Why aren’t I allowed to say that chronic illness is not fair?

Perhaps you have been here:
A knock at the door.
You answer.
It’s a friend, a neighbour. She has just popped over for a chat.

She holds a covered dish:

‘Cooked a bit extra and thought you could do with a home cooked meal’.

She asks how we are, how our Loved One is.

She complains for a while about her work, and how tired she is from the high tea she went to on the weekend. She has another date with friends in a few days but unfortunately it coincides with the birthday of a family member:

‘It’s always the way isn’t it? Everything at once, so frustrating.’

She shifts on the door step:

‘Ah well, no rush to return the dish – we’ll be away for a few weeks.

Going on a cruise. Just a small one. I’m a bit worried actually, I’m terrified I’m coming down with a cold. There’s nothing worse than a sniffly nose!

Anyway, got to rush, I have a hair dressers appointment this afternoon. All the best!’

You juggle the still-warm meal and close the door, the hot smell of cheese and silver foil clouding the air.

After the door is firmly shut and the neighbour out of sight, you give the wood a short, hard kick.

It’s not fair!
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4 things to do when you run out of sympathy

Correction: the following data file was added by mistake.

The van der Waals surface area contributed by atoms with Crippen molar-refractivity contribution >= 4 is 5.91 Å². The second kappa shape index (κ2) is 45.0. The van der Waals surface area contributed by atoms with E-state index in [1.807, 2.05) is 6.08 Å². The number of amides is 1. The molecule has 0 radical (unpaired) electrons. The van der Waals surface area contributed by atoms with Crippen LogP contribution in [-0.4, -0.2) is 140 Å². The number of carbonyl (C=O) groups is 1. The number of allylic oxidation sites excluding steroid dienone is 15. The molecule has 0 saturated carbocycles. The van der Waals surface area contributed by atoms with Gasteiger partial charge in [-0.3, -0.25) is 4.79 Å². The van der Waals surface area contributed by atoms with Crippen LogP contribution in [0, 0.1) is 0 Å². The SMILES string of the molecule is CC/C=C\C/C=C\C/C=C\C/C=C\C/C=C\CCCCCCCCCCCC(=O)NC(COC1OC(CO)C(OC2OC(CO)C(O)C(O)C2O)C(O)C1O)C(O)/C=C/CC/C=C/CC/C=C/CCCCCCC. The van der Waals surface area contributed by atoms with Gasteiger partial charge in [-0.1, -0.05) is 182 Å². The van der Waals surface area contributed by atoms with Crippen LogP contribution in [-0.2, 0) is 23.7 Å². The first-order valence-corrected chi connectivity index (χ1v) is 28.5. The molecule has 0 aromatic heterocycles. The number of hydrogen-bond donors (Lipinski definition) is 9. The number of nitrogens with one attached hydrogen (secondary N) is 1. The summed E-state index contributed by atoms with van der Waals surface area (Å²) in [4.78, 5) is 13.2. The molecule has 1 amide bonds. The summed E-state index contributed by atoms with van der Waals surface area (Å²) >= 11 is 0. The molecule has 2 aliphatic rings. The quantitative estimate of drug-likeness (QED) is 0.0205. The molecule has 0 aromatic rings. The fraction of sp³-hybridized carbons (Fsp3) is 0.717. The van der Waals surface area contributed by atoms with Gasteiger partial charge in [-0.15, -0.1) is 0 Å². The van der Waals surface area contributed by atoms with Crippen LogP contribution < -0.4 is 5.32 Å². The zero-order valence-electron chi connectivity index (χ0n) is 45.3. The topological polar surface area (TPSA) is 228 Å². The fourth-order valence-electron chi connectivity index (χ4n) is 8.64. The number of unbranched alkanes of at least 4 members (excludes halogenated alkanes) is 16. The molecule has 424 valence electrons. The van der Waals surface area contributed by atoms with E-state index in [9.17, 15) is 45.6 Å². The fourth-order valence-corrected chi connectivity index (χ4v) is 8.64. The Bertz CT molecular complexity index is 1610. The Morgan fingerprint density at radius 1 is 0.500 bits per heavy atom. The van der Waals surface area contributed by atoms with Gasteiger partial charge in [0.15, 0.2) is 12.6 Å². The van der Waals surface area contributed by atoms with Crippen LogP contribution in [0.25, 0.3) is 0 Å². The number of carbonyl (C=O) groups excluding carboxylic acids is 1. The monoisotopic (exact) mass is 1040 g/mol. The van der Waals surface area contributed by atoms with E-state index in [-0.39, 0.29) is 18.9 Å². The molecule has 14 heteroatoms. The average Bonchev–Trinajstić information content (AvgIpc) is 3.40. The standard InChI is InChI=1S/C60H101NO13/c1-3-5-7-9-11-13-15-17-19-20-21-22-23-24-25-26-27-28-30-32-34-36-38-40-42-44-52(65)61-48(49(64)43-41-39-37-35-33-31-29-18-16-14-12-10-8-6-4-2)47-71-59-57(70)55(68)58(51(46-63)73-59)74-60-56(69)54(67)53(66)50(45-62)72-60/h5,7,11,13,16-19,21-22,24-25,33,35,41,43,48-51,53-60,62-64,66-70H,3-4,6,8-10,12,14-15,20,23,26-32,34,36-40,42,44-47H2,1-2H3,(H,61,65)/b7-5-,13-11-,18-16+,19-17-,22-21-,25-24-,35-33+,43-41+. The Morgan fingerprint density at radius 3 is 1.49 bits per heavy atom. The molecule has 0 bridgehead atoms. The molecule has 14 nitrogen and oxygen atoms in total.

As we know, chronic illness goes on and on and on.

There is no end, no use by date. This is a problem.

Because we are only human. We find it difficult to stretch out our emotions. A state of perpetual excitement, for example, is extremely difficult to maintain.

So is a state of sympathy.

Yet what happens when the tragedy has not passed (and may not pass) and our sympathetic feelings, our desire to be involved, our sadness in what is, has come to an end?

Do we simply give up?

Do we stop Watching?

First of all let us ask ourselves a probing question:

Why is lack of sympathy a problem?

Why is it a problem that we no longer feel interested in our Loved One’s suffering? Why is it an issue that we don’t wince as they wince any longer?

Is it really that wrong?

I suspect we want to instinctively answer ‘yes’. Yes, there is something wrong when we don’t care about suffering anymore.

That answer is right.

But it’s also wrong.

Everything becomes normal

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How to be prepared to talk about someone else’s illness

Answering questions about your Loved One takes a lot of getting used to.
Watching is unique in that people always have something to talk to you about.

Watching means that you, your Loved One, and their sickness, become common ground.

All of a sudden topics that under normal circumstances would require sensitivity, caution, a relationship or ‘easing into’ become a free for all.

And that’s hard to get used to. It never really becomes normal. People will always expect you to be able to answer deep, painful questions at a drop of a hat. Questions like:

How are you feeling?
Is it hard having a mum/dad/sibling/spouse/friend who is sick all the time?
How is your Loved One?
Does your Loved One get depressed?